This year’s Edinburgh Art Festival laid on many surprises for its spectators and the city’s art-loving public. In the context of the festival, dozens of contemporary art exhibitions were realised, including Phyllida Barlow at the Fruitmarket Gallery and Kwang Young Chun at the Dovecot Gallery. For its part in the Festival this year, the Talbot Rice Gallery is hosting possibly one of Edinburgh’s most important exhibitions of the last decade. The exhibition ‘Accepting anything among everything’ with selected works by Hanne Darboven is not just an exhibition-acquaintance with the German artist’s work, but a historical document on conceptual art’s physiognomy and its complex relationship with everyday life, materiality, music and speech.
The curators of the exhibition, led by Pat Fisher, have created a truly biographical exhibition, which in a simple yet comprehensive manner manages to respond to the crucial questions concerning contemporary art, related mostly to the conceptual dipole of ‘art’ and ‘real life’. This approach may have been inescapable for the curators since it is dictated by Hanne Darboven’s work itself. During her entire life, Darboven engaged in artistic activity which can be characterised as “revolutionarily individual”.
The focal point of the exhibition is ‘Life, living 1997-1998’, an installation of 754 framed works, which Darboven created adopting a personal, mathematical form of prose. Her almost abstract script is not random but is led by a logical personal system, which she developed and used in repetition, almost obsessively. It is estimated that the total number of these works exceeds 3,000, and are derived from the artist’s decision to work as a worker, recording every moment of her life through this complex system of communication and archiving. Among the works in the exhibition are black and white photographs of dollhouses, two of which are physically presented at the gallery. These three-dimensional models introduce us to the second “chapter” of the exhibition, where we are transferred from work to real life (although this distinction verges on the obsolete in Darboven’s case, as is also correctly portrayed through the exhibition).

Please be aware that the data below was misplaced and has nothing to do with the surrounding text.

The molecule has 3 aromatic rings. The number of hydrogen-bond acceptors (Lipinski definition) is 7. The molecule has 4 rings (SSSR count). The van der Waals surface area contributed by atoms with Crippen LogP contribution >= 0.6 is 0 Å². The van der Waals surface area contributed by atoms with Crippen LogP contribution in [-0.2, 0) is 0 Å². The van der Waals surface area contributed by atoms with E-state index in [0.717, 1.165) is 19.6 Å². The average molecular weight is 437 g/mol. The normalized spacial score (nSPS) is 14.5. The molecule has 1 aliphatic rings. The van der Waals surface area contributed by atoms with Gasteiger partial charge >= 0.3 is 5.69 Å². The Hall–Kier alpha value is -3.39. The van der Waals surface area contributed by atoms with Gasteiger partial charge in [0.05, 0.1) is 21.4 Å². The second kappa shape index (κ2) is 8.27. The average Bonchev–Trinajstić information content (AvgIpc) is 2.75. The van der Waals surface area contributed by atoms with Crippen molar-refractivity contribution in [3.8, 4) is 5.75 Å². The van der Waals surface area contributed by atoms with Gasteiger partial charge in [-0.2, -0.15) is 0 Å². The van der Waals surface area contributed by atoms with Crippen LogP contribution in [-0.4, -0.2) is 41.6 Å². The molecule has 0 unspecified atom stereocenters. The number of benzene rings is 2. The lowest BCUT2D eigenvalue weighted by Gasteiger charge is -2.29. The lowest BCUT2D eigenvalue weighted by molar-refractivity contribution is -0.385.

Darboven produced this volume of installations at the “Am Burgberg”, her studio and home in Hamburg. If we exclude her brief two-year stay in New York (1966-1968) where she came in contact with the Conceptual artists Sol LeWitt and Joseph Kosuth, Darboven was, until her death in 2009, permanently resident at her parents’ house, which she also dealt with obsessively. In contrast to the geometric, almost clinical cleanliness of her works-texts, which are often and maybe mistakenly connected to Minimalism, her home-studio was full of objects, an entirely chaotic cabinet de curiosités, with souvenirs and artefacts from all over the world. Gradually, as is described through numerous notes and drawings, Darboven transformed this building into a large studio complex. Each room and each desk had a strictly specific function and as Miriam Schoofs notes: “is now evidence of a particular phase in the life of the artist”. In Gallery 2, objects from Darboven’s home studio are displayed, which reflect her passion for collecting and also her manner of working.
This exhibition of Darboven’s works, accompanied by Walter Smerling’s documentary ‘Hanne Darboven, My secret is that I have none’, may well be one of the most demanding exhibitions for an art curator, given the indiscernible boundaries between the life and art of the presented artist. Darboven is considered a representative of Conceptual art but at the same time she was interested in materiality, she embraced absolute order yet she succumbed to the charm of chaos. These antithetical points are shrewdly observed in the exhibition and allow the spectator to comprehend that Darboven created and lived as a “work in progress”. The exhibition does not seek the creation of a myth around Darboven, on the contrary the artist is presenting her own myth of the world.